The list of Harry Chase's close friends and professional colleagues reads like a Who's Who of American art. In 1870, he became friends with William Merritt Chase, and the two journeyed together to Munich to study at the Royal Bavarian Academy of the Fine Arts. There, Harry met and befriended Robert Koehler, later the Director of the Minneapolis School of Fine Arts. Frederick Dielman, who was to become the President of the National Academy of Design, was also with Harry Chase in Munich in the early 1870s, both enrolling at the art academy there on the same day together. In Munich, Harry also met and befriend Walter Shirlaw, who painted his portrait in 1872. Walter Paris, Benoni Irwin, Isaac Walton Taber, R. Swain Gifford, Paul E. Harney, and Walton Ricketson were other significant artist who called Harry Chase their friend.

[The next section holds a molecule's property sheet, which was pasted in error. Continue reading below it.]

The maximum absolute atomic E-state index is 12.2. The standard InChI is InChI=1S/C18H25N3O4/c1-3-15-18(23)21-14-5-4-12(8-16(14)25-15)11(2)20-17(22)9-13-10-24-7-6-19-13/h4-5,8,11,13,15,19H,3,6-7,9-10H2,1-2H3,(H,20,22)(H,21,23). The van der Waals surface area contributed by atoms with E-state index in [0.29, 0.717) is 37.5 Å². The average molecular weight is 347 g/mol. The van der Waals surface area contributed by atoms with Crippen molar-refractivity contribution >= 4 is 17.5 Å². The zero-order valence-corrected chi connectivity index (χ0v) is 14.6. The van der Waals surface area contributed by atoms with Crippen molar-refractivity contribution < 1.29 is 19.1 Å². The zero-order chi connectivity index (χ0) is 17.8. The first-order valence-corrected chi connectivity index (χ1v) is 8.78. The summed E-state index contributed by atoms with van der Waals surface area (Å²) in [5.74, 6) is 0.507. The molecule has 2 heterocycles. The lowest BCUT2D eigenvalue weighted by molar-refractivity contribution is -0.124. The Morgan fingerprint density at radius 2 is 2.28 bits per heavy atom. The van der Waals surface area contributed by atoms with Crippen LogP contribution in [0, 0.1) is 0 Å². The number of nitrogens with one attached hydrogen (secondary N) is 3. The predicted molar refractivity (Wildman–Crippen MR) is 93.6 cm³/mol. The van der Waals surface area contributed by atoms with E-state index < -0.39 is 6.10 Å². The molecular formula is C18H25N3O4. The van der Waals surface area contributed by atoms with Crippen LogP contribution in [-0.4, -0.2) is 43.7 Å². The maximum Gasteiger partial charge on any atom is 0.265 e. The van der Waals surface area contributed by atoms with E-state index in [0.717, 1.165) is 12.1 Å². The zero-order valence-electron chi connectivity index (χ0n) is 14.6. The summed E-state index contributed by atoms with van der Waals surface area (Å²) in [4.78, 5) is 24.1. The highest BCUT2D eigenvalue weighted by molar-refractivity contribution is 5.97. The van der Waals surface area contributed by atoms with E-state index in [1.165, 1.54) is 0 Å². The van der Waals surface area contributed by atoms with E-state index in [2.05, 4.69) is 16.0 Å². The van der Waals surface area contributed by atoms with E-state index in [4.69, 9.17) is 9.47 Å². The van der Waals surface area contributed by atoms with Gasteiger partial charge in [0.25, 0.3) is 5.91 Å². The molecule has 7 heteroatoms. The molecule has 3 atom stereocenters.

The early coterie of artists to which Harry belonged took the necessary step of studying en masse abroad thereby acquiring the training necessary to bring American Art on par with that of Europe. The refinement they attained was unmistakably European, but their skillfully rendered works appealed to the tastes of the privileged classes of the United States and helped established a market at home for American art, thus empowering a younger generation.

While many of his peers need no introduction and will be familiar to anyone who possesses even the most cursory knowledge of art history, Harry Chase warrants our recognition and deserves to be remembered.